Physico-chemical and bacteriological quality of selected water sources in Kithimani area, Yatta district, and efficacy of common water treatment methods
Sila, Onesmus Nzung'a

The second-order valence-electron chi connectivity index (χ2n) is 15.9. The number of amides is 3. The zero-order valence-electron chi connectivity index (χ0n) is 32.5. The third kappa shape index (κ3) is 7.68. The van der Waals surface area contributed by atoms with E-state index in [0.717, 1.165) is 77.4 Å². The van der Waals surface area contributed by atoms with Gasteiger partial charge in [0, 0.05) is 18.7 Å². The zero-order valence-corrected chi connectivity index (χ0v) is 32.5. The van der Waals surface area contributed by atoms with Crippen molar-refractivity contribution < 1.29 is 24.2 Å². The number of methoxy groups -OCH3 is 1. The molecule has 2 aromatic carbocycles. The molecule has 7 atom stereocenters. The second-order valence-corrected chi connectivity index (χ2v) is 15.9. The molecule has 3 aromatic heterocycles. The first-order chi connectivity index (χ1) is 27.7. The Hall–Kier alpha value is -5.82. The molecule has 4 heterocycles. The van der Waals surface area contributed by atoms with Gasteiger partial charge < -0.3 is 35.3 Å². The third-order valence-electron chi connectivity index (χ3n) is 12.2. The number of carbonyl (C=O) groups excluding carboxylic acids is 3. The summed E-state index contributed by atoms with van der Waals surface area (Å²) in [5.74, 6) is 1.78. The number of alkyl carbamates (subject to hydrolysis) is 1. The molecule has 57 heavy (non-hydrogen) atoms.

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This study was carried out to determine the physico-chemical and bacteriological quality of water from various sources in Kithimani location and explores the effectiveness of common water treatment methods. Selected metals and non-metals ions were determined colorimetrically while turbidity was measured using a turbidimeter. pH, electrical conductivity, dissolved oxygen (DO) and temperature were measured using a portable universal multiline P4 WTW meter while total alkalinity was determined titrimetrically. The load of coliform bacteria contamination was determined by Millipore filtration method. Screening for the presence of pathogenic bacteria was carried out using standard methods. The levels of the properties investigated were each compared with the recommended drinking water standards according to Kenya Bureau of Standards (KEBS) and World Health Organization (WHO). The most contaminated water source identified based on the faecal coliform colony count was subjected to mechanical filtration and solar irradiation and changes in their physico-chemical properties and bacteriological load determined, Among the physico-chemical properties investi~ated in selected water sources, levels of alkalinity (range; 5.0 -196.3 mg CaC03 L' ), sulphates (range; 0.2 -124.3 mg LOI), chlorides (range; 0.0 -94.0 mg LO\ fluorides (range; 0.0 - 0.15 mg LOI) and zinc (range; 0.01- 0.3 mg Lol) did not exceed the upper limit for drinking water according to the KEBS and WHO standards. Manganese (range; 0.02 - 1.79 mg Lol) and copper (range; 0.0 - 2.2 mg LOI) concentration in water samples from most sources studied exceeded the maximum rrmissible concentration according to KEBS and WHO (0.1 mg Lol and 0.05 mg L- respectively) for safe drinking water. Levels of mean turbidity (0.78 and 0.65 NTU), color (0.0 mg pt Lol) and nitrates (7.99 and 7.01 mg Lol) in borehole and rainwater did not exceed the maximum permissible level for drinking water set by KEBS and WHO. Vibrio cholerae was detected in Athi and Kauthulini rivers only. Shigella SP'J Salmonella SP'J Klebsiella sp., Streptococcus faecalis and Clostridium perfringens were isolated from the samples of most water sources except in borehole and rainwater. The mean range for total coliforms and Escherichia coli for the water sources were 10 to 23,830 CFU per 100 mL and 10 to 3480 CFU per 100 mL respectively. which exceeded the maximum permissible limit of 0 CFU 1100 mL for KEBS and WHO. There was no significant difference in colour (P = 0.723), sulphates (P = 0.999), temperature (P = 0.999) and conductivity (P = 0.058) among the water sources. A significant difference in mean values of salinity. alkalinity. DO. turbidity. nitrate nitrogen. chlorides, calcium, zinc. copper and iron among water sources (P < 0.05) was noted. The results obtained after treatment revealed that solar irradiation killed most of the pathogenic bacteria after exposure for eight hours but had no impact on the physico-chemical properties except nitrates (from 24.5 to 8.0 mg LOI). Mechanical filtration reduced total coliforms and E. coli by 30 %. It also reduced the loads of Zn, Cu, MIl, Pb, Fe, nitrate nitrogen and turbidity of the water treated to an almost potable state. The study concludes that most water sources in Kithimani do not meet the potable water standards according to KESS and WHO. The results showed no significant variation in overall bacteriological water quality during dry and wet seasons (between low and high rainfall months). Finally. water treatment using mechanical filtration system and solar disinfection was found to be very effective in reducing the bacterial load.